In Calvinist circles, the term "common grace" is used to describe a number of things. One definition provides three aspects:
1) "a certain favor or grace of God which He shows to His creatures in general;"
2) "the restraint of sin in the life of the individual man and in the community;" and
3) an influence in which, "God, without renewing the heart, so influences man that he is able to perform civil good" and, thus, "the unregenerate, though incapable of doing any saving good, can do civil good." (source)
In contrast, Wesley (one of the most influential Arminian writers) defined prevenient grace thus (I'm not sure whether these are Wesley's own words or a distillation of his thought ... they seem to be accurate, and I could not find a more pithy quotation directly from him.):
Human beings are totally incapable of responding to God without God first empowering them to have faith. This empowerment is known as "Prevenient Grace." Prevenient Grace doesn't save us but, rather, comes before anything that we do, drawing us to God, making us want to come to God, and enabling us to have faith in God. Prevenient Grace is Universal, in as much as all humans receive it, regardless of their having heard of Jesus. It is manifested in the deep-seated desire of most humans to know God.(source)
One could loosely compare the two by saying that common grace simply places a limit on the depth of man's depravity, whereas prevenient grace removes man's depravity. Common grace makes man not as wicked as he otherwise would be, but prevenient grace makes man essentially morally neutral.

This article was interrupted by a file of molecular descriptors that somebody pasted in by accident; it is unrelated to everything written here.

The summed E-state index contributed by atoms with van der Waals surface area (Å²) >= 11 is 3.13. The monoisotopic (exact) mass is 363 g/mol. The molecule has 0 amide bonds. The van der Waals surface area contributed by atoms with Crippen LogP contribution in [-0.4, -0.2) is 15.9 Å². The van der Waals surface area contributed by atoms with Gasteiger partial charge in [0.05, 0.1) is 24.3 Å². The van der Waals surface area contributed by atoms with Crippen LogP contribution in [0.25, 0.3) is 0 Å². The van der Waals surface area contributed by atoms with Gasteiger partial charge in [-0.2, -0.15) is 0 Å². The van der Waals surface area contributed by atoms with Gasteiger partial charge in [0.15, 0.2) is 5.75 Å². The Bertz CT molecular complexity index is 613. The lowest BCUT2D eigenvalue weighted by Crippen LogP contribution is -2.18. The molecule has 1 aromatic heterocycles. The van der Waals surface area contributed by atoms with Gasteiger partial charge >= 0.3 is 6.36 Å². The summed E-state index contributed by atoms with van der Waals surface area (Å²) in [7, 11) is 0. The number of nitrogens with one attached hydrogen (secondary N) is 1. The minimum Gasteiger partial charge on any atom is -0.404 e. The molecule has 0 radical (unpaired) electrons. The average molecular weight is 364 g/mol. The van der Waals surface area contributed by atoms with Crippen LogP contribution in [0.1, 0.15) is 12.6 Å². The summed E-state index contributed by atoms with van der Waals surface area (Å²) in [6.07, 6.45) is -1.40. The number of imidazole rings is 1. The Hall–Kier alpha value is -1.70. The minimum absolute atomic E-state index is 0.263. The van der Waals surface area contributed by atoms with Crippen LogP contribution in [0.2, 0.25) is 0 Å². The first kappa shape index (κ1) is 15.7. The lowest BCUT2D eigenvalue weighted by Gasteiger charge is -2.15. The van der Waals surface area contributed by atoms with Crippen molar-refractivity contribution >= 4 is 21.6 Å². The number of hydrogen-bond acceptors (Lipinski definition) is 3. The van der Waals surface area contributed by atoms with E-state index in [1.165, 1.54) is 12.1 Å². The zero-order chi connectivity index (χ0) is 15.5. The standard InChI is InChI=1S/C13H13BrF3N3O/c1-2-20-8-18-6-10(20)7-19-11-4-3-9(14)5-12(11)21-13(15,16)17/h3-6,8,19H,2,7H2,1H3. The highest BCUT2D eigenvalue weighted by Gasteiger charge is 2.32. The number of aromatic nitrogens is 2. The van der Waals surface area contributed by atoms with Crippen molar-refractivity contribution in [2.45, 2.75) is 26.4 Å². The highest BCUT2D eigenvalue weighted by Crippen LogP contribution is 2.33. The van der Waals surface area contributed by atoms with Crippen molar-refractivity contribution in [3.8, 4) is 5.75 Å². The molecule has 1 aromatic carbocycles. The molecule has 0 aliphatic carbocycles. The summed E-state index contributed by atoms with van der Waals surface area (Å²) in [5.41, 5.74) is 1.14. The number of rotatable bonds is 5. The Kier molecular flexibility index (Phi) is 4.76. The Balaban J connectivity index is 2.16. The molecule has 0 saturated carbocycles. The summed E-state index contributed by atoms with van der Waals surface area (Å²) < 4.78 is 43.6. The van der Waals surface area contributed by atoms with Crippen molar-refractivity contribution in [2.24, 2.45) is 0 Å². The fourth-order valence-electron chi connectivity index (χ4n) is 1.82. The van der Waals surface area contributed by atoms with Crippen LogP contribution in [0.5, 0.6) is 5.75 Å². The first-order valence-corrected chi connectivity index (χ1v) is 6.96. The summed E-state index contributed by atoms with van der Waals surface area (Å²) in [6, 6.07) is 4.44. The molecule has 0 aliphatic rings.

The two are quite different. It's worth noting that some Calvinists use the term "common grace" to refer more broadly to things like the fact that God sometimes gives common physical goods to both regenerate and unregenerate alike (for example, God may give rain to water the crops of both a god-fearing farmer and his neighbor the god-hating farmer). Other times, people use the term "common grace" to refer to the outward restraints on human wickedness, such as civil government and parents.
Likewise, prevenient grace is sometimes given a range of meanings. I've heard the preaching of the gospel referred to, by an Arminian, as prevenient grace. Indeed, some Arminians would say that every favor or opportunity that God gives to man before he believes, prevenes (goes before) that faith, and consequently can be labeled prevenient grace.
Thus, while the central meanings of the two terms are largely unrelated, there is occasionally overlap, where a Calvinist might loosely refer to something as "common grace" and an Arminian might loosely refer to it as "prevenient grace."
I should point out that not all Calvinists agree with using the term "common grace." I understand the historical, linguistic, and logical rational for that disagreement (I think), but I view it as a scruple. I'm not going to debate the issue here, and I hope that I won't unnecessarily offend my scrupulously Calvinistic friends by referring to their views that way. On the other hand, I don't endorse the idea of saying that a person is a "hyper-Calvinist" if they don't use the term "common grace," or find the three points above to be an inaccurate statement of doctrine. I realize that puts me at odds with such notable contemporary bloggers as Phil Johnson, but that's just something I'll have to live with. And I'm not going to debate that issue here, either.
Having explained the differences between "common grace" and "prevenient grace," I hope I will have answered my reader's question.